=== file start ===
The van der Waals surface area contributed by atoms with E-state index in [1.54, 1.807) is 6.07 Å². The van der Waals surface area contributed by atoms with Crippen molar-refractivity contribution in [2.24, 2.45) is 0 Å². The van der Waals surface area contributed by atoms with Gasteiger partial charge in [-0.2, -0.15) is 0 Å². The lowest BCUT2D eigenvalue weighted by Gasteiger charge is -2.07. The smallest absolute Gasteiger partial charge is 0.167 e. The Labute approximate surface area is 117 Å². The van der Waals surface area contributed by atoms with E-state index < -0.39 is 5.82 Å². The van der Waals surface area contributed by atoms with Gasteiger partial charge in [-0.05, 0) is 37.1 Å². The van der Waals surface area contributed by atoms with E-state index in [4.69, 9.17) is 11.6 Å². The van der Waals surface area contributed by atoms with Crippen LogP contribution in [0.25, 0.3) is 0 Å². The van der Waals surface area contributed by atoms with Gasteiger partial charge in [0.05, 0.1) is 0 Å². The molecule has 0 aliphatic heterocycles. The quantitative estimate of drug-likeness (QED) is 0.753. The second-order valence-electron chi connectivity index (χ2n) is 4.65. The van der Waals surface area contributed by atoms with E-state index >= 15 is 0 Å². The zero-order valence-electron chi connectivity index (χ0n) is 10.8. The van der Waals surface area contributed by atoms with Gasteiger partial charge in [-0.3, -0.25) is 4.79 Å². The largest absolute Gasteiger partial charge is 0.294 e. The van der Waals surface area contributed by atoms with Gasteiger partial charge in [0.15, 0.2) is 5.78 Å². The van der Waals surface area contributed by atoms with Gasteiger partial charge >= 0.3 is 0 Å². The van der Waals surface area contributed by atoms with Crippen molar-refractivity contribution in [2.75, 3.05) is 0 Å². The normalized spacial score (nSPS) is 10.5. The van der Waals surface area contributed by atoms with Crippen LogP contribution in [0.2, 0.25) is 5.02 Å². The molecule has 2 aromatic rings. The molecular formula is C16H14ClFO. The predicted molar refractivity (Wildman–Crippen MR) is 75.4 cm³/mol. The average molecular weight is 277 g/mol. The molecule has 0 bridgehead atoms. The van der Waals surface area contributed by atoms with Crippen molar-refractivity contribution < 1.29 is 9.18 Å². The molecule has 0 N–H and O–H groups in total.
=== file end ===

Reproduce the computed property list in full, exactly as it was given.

The van der Waals surface area contributed by atoms with E-state index in [1.54, 1.807) is 6.07 Å². The van der Waals surface area contributed by atoms with Crippen molar-refractivity contribution in [2.24, 2.45) is 0 Å². The van der Waals surface area contributed by atoms with Gasteiger partial charge in [-0.2, -0.15) is 0 Å². The lowest BCUT2D eigenvalue weighted by Gasteiger charge is -2.07. The smallest absolute Gasteiger partial charge is 0.167 e. The Labute approximate surface area is 117 Å². The van der Waals surface area contributed by atoms with E-state index < -0.39 is 5.82 Å². The van der Waals surface area contributed by atoms with Gasteiger partial charge in [-0.05, 0) is 37.1 Å². The van der Waals surface area contributed by atoms with E-state index in [4.69, 9.17) is 11.6 Å². The van der Waals surface area contributed by atoms with Crippen LogP contribution in [0.25, 0.3) is 0 Å². The van der Waals surface area contributed by atoms with Gasteiger partial charge in [0.05, 0.1) is 0 Å². The molecule has 0 aliphatic heterocycles. The quantitative estimate of drug-likeness (QED) is 0.753. The second-order valence-electron chi connectivity index (χ2n) is 4.65. The van der Waals surface area contributed by atoms with E-state index >= 15 is 0 Å². The zero-order valence-electron chi connectivity index (χ0n) is 10.8. The van der Waals surface area contributed by atoms with Gasteiger partial charge in [-0.3, -0.25) is 4.79 Å². The largest absolute Gasteiger partial charge is 0.294 e. The van der Waals surface area contributed by atoms with Gasteiger partial charge in [0.15, 0.2) is 5.78 Å². The van der Waals surface area contributed by atoms with Gasteiger partial charge >= 0.3 is 0 Å². The van der Waals surface area contributed by atoms with Crippen molar-refractivity contribution in [2.75, 3.05) is 0 Å². The normalized spacial score (nSPS) is 10.5. The van der Waals surface area contributed by atoms with Crippen LogP contribution in [0.2, 0.25) is 5.02 Å². The molecule has 2 aromatic rings. The molecular formula is C16H14ClFO. The predicted molar refractivity (Wildman–Crippen MR) is 75.4 cm³/mol. The average molecular weight is 277 g/mol. The molecule has 0 bridgehead atoms. The van der Waals surface area contributed by atoms with Crippen molar-refractivity contribution < 1.29 is 9.18 Å². The molecule has 0 N–H and O–H groups in total.